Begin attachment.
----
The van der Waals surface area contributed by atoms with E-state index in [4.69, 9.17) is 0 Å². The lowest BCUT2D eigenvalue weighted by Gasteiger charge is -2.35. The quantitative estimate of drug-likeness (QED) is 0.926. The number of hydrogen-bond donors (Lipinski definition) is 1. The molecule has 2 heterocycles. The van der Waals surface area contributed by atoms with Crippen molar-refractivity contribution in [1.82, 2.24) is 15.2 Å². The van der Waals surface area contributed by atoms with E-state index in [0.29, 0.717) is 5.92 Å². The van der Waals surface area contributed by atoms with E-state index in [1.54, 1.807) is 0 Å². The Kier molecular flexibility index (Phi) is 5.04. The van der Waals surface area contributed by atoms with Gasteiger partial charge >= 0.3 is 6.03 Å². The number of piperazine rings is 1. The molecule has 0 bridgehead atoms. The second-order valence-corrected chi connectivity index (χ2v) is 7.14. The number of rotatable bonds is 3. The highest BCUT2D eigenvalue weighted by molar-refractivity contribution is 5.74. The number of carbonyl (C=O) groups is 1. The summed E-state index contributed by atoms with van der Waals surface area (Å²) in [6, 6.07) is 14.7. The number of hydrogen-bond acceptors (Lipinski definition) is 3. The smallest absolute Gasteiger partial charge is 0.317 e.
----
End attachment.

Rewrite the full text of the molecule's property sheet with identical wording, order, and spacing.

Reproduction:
The van der Waals surface area contributed by atoms with E-state index in [4.69, 9.17) is 0 Å². The lowest BCUT2D eigenvalue weighted by Gasteiger charge is -2.35. The quantitative estimate of drug-likeness (QED) is 0.926. The number of hydrogen-bond donors (Lipinski definition) is 1. The molecule has 2 heterocycles. The van der Waals surface area contributed by atoms with Crippen molar-refractivity contribution in [1.82, 2.24) is 15.2 Å². The van der Waals surface area contributed by atoms with E-state index in [0.29, 0.717) is 5.92 Å². The van der Waals surface area contributed by atoms with E-state index in [1.54, 1.807) is 0 Å². The Kier molecular flexibility index (Phi) is 5.04. The van der Waals surface area contributed by atoms with Gasteiger partial charge >= 0.3 is 6.03 Å². The number of piperazine rings is 1. The molecule has 0 bridgehead atoms. The second-order valence-corrected chi connectivity index (χ2v) is 7.14. The number of rotatable bonds is 3. The highest BCUT2D eigenvalue weighted by molar-refractivity contribution is 5.74. The number of carbonyl (C=O) groups is 1. The summed E-state index contributed by atoms with van der Waals surface area (Å²) in [6, 6.07) is 14.7. The number of hydrogen-bond acceptors (Lipinski definition) is 3. The smallest absolute Gasteiger partial charge is 0.317 e.